TrickBot Spreads to the Nordics, Launches Redirection Attacks in France

IBM X-Force Research detected a new wave of TrickBot attacks targeting banks in Nordic countries. The malware expanded its configurations to launch fraud attacks against banks in Sweden, Finland, Norway, Denmark and Iceland, among the other geographies it targets.

Moreover, the malware, which has been testing redirection attacks on one bank in France, now targets 28 brands in the country, focusing on corporate, investment and private banking firms.

TrickBot Takes Aim at New Targets

The TrickBot banking Trojan’s operators have been working hard this year, employing sophisticated redirection attacks against banks across the globe. IBM X-Force data revealed that they also doubled their activity between the first two quarters of 2017, modifying the code to evade detection and launching infection campaigns in different parts of the world.

Aside from the Nordics and France, TrickBot configurations target banks in 24 countries, including:

  • U.K. (36 percent);
  • France (10 percent);
  • Sweden (9 percent);
  • Switzerland (6 percent);
  • U.S. (6 percent);
  • Finland (6 percent);
  • Norway (5 percent);
  • Canada (4 percent);
  • Australia (4 percent);
  • Ireland (2 percent);
  • Denmark (1 percent);
  • Singapore (1 percent);
  • Germany (1 percent);
  • Lebanon (1 percent);
  • Luxembourg (1 percent);
  • Austria (1 percent);
  • Belgium (1 percent);
  • Lithuania (1 percent); and
  • Hong Kong, Bulgaria, Spain, Israel, Iceland and Tahiti (under 1 percent)

Keep in mind, these numbers are for the current campaigns and will change over time. Configuration files are moving parts of any banking Trojan and can be modified rather frequently. TrickBot possesses a dedicated configuration to target banks in Australia, Canada, Germany and the U.S., to name a few.

Read the white paper: Cognitive fraud detection fuels adaptable intelligence

Spreading Out and Changing Tricks

The fact that TrickBot spread into countries with distinctly different languages and banking systems suggests that its operators have the resources to research each target, have been preparing fake websites for the redirection attacks and most likely collaborate with actors based in the various countries the Trojan now targets.

According to X-Force research, massive TrickBot campaigns detected in June 2017 have been leveraging the Necurs botnet, spreading the malware with the same tactics used by Dridex, Locky and Jaff: a poisoned PDF file containing an embedded Microsoft Office productivity file. The Office file, once opened, prompts the victim to enable macros.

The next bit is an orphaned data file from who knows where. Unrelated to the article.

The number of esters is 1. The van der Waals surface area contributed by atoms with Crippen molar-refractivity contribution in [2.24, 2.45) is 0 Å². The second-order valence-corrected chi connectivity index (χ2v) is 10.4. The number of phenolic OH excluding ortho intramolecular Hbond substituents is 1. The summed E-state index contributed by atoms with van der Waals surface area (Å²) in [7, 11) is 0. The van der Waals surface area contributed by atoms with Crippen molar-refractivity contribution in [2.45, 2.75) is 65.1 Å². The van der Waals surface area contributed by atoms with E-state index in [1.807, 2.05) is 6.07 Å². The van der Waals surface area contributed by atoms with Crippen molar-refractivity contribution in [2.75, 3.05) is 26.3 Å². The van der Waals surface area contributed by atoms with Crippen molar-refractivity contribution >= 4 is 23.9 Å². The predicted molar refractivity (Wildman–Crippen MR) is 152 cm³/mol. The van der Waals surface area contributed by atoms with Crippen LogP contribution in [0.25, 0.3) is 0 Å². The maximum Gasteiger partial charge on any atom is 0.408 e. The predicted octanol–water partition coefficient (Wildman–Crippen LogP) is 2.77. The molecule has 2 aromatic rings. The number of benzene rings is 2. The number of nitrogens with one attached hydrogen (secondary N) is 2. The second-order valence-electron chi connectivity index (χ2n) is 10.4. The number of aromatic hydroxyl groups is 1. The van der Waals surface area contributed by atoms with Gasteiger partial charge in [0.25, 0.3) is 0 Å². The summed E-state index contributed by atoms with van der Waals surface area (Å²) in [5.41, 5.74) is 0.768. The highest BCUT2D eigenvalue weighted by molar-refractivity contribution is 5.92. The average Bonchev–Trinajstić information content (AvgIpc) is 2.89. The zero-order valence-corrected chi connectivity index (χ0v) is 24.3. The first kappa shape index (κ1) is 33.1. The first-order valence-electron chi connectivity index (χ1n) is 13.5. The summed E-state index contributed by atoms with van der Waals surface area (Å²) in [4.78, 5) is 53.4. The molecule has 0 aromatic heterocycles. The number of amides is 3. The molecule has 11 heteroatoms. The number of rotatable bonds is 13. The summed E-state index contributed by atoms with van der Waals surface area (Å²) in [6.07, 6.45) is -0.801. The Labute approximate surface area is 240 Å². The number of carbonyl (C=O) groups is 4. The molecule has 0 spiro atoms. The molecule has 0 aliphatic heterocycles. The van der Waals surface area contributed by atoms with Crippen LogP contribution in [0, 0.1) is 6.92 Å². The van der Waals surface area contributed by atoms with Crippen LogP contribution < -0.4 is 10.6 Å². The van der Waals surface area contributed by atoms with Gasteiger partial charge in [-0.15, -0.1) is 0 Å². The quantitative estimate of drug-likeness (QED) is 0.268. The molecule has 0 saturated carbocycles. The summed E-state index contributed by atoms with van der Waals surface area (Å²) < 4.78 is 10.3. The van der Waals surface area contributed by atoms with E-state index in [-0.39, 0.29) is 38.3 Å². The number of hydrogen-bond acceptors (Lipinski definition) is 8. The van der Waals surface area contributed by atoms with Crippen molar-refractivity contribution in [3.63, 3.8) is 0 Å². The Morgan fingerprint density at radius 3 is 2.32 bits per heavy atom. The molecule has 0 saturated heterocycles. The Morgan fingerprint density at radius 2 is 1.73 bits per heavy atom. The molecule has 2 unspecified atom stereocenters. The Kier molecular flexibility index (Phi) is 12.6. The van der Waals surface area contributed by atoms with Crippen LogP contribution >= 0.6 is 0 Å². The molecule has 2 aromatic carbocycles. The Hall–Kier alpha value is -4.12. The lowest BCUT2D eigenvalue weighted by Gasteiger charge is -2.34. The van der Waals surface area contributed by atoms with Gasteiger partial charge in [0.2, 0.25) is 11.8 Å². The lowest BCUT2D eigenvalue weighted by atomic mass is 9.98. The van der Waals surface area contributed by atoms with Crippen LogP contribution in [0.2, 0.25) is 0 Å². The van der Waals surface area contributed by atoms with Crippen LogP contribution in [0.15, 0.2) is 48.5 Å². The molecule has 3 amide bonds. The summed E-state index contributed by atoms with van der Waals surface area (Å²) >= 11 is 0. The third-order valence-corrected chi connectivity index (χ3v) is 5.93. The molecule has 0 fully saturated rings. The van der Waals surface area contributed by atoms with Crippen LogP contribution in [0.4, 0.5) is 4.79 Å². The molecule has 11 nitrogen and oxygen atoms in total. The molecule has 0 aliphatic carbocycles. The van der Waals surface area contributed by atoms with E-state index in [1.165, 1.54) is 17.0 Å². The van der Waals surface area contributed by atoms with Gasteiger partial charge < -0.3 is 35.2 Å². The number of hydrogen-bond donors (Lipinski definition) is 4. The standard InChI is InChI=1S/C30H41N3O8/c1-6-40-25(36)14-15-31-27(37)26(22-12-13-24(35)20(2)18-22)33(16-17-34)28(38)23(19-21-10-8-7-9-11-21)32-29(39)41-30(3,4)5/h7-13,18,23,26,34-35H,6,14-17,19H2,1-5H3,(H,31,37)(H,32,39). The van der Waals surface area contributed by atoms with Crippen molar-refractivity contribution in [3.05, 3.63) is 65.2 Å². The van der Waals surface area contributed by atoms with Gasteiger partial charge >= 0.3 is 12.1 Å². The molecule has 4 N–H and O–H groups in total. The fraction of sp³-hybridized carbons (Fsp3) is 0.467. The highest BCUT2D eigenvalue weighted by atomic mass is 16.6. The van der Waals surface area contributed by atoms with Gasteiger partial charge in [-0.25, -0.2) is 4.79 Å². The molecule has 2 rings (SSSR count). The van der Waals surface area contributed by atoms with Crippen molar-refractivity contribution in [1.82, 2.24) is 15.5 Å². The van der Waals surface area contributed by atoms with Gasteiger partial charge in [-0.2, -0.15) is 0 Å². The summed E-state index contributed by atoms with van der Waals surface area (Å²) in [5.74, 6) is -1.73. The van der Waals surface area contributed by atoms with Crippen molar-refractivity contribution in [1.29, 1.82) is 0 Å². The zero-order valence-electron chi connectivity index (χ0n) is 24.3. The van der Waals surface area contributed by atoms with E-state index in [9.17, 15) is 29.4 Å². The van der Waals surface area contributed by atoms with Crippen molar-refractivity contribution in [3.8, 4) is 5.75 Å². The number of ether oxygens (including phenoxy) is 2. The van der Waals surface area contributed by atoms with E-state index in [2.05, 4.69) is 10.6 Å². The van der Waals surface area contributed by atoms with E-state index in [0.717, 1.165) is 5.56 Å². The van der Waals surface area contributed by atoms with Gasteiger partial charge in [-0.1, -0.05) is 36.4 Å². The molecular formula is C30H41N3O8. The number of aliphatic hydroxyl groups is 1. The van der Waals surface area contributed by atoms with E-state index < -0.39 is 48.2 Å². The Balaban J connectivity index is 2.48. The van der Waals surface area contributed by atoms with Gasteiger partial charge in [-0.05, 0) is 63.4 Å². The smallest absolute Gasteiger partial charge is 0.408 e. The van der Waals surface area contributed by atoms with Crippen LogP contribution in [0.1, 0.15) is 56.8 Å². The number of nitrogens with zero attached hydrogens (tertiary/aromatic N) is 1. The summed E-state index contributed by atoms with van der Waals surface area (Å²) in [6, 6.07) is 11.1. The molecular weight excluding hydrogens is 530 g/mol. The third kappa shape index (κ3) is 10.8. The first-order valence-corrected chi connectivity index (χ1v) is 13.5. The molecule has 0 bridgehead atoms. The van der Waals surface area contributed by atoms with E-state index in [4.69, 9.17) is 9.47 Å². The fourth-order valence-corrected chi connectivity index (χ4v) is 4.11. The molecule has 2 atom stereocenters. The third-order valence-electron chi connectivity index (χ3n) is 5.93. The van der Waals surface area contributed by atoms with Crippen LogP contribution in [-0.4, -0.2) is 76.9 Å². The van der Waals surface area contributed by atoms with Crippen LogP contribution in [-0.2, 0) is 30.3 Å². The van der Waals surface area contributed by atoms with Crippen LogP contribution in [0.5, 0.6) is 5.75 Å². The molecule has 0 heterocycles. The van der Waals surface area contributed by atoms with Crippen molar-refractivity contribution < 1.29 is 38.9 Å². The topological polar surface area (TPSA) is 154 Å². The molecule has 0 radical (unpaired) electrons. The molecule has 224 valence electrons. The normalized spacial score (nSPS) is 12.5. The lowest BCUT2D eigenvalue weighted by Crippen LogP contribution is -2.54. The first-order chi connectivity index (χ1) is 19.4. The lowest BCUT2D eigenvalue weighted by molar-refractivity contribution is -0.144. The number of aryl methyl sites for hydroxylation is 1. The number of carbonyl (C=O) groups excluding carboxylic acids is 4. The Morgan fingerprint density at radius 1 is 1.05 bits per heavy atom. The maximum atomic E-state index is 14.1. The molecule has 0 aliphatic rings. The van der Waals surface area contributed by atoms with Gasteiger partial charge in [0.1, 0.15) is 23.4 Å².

The rest of the infection chain is quite similar to recent Dridex infection campaigns: The user enables macros, malicious scripts launch PowerShell, and the payload is eventually fetched and deployed on the target endpoint.

TrickBot’s Multilayer Infection Routine

In the recent malware infection spam that comes through the Necurs botnet, X-Force researchers often noted that malware was layered into a number of different files and scripts before it actually infected the target endpoint. TrickBot is no different, and it comes wrapped up in a few layers.

The infection chain starts when a user opens the PDF file. Users see a message on the screen requiring them to open another attachment, which can be a .doc or .xlsm file.

TrickBot Malware researchSource: IBM X-Force Research

If the user opts to open the second file, he or she is asked to enable macros. The macro contains a VBS script that launches as soon as the user enables the action.

IBM X-Force Research
Source: IBM X-Force Research

In the sample we analyzed, the PDF contained a weaponized Excel file with an embedded malicious macro. Once run, the script reaches out to a remote website and fetches the payload, which is a TrickBot’s dropper executable. The executable file arrives encoded and is decoded as soon as the download completes.

In the following image, the script is exposed, showing the dropper payload being downloaded.

IBM X-Force ResearchSource: IBM X-Force Research

Examining the communication logs, we can also see the script contacting the remote resource to fetch the dropper.